The greatest tragedy is that each one of the unmet needs listed above is a justiciable human rights in our supreme law, the Constitution, in the Bill of Rights; found at sections 24, 26, 27, 28 and 29. If they are to be fulfilled, they need advocacy and agitation from each one of us.

According to the law of progressive realisation, socioeconomic rights are only meant to steadily improve — not get worse. Some, like a quality basic education and basic nutrition, were made “immediately” realisable in our Constitutional design, and for good reason — we are meant to attach special value to our children.

We know from past disappointment that whatever the president promises at the State of the Nation Address on Thursday will have to be measured against what finance minister Tito Mboweni delivers in the government’s budget two weeks later.

But with the government still committed to austerity economics, and with the IMF baying that we must cut our public service, we have no expectations. We are more terrified of international finance capital than our Constitution.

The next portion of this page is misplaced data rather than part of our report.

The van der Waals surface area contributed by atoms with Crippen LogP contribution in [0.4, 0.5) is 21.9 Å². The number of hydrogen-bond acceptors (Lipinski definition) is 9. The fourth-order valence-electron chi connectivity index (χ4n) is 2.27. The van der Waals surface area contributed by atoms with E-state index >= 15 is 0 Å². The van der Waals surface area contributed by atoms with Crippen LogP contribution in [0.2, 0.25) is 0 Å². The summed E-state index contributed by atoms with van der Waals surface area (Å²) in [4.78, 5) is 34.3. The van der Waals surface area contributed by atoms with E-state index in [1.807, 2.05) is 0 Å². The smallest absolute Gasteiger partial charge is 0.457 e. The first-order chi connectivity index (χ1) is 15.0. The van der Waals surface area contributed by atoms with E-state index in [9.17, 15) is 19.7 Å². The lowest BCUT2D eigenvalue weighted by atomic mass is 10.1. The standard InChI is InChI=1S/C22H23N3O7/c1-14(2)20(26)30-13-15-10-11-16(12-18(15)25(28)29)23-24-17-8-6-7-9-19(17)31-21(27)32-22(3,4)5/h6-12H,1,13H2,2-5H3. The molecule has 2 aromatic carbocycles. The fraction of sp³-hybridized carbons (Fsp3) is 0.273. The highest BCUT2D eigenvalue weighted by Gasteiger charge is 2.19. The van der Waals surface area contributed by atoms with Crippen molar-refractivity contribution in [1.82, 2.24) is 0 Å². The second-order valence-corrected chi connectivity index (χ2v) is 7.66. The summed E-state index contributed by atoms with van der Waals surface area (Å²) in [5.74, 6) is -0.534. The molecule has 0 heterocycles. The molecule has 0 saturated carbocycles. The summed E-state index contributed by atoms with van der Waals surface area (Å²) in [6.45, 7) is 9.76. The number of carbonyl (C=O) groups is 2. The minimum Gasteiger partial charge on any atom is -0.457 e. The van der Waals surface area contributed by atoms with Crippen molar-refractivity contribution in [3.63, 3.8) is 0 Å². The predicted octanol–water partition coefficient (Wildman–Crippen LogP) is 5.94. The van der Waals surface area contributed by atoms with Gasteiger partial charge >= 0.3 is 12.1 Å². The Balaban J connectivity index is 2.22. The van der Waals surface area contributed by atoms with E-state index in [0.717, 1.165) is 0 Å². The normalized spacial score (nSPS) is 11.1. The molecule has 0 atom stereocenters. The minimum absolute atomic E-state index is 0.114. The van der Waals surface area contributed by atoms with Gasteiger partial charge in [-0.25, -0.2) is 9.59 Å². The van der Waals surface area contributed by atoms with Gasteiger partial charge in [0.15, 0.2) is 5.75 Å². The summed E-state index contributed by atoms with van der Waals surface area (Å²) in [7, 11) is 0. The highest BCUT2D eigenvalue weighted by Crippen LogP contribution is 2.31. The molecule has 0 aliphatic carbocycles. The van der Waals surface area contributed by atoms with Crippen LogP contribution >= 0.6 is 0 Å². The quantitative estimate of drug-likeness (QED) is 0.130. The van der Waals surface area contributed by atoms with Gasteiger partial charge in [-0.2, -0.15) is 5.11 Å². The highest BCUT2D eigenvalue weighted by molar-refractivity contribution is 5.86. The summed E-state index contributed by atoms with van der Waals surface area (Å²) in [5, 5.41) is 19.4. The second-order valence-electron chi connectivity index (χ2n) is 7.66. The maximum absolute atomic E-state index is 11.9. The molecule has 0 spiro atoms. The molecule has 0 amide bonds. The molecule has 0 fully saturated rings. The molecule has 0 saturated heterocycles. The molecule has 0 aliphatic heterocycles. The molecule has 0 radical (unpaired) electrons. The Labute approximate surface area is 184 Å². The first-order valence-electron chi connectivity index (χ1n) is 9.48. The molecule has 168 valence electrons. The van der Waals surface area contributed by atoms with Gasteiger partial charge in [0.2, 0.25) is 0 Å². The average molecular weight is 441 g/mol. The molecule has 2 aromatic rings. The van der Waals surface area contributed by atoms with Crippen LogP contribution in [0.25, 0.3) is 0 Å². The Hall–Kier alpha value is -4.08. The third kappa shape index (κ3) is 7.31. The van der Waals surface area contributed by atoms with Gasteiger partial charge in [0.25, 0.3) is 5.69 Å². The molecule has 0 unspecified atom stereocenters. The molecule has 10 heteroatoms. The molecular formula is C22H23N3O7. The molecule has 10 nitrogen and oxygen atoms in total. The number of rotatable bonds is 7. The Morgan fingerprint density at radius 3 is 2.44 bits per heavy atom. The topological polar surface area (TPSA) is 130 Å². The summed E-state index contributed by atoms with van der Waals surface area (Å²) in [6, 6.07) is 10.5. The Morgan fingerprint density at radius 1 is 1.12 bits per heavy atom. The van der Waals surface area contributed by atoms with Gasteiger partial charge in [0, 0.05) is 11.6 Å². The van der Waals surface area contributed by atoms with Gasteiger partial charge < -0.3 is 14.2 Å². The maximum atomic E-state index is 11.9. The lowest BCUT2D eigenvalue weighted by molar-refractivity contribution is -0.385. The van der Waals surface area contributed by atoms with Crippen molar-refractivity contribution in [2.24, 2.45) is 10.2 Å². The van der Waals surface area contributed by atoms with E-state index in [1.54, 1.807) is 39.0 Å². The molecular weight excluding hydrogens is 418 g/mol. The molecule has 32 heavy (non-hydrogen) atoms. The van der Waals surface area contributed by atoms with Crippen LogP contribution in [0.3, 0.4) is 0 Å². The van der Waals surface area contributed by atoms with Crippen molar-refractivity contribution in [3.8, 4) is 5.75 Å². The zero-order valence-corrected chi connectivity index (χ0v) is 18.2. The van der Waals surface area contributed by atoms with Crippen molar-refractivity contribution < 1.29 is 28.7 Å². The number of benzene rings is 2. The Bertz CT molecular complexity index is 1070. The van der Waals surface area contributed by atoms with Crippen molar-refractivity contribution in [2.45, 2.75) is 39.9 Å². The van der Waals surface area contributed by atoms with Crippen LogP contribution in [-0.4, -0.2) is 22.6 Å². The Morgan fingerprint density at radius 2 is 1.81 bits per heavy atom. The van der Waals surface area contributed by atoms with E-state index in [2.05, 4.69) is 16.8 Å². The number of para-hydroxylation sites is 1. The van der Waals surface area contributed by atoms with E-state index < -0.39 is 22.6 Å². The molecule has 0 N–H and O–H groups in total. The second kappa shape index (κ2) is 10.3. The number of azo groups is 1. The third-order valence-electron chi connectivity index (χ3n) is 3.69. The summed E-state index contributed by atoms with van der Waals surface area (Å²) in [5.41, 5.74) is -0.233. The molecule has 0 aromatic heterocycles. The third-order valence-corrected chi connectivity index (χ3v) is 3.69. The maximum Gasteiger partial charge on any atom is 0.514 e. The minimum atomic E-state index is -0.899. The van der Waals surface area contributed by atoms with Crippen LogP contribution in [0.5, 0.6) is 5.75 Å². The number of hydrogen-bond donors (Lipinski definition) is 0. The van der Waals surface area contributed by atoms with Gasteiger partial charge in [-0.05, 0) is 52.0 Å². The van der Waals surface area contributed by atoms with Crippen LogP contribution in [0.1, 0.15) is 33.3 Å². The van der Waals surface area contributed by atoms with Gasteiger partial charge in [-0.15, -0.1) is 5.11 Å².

As a result of this, we have to be honest and say that while our constitutional democracy functions well at some levels — our political freedoms still exist, our higher courts work, our media is free — it fails disastrously at others.

Those who feel these failures do not have easy recourse to the courts to vindicate their rights — paradoxically, justice is expensive and unaffordable to most.

Therefore, what they lack in recourse needs to be bolstered and substituted by a common solidarity from fellow citizens who recognise injustice as unacceptable — and not only when they experience it directly.

Economic standing should not make people feel immune to “poor people’s problems”.

“An injury to one is an injury to all” should be a motto of our Constitution, and not just of trade unions.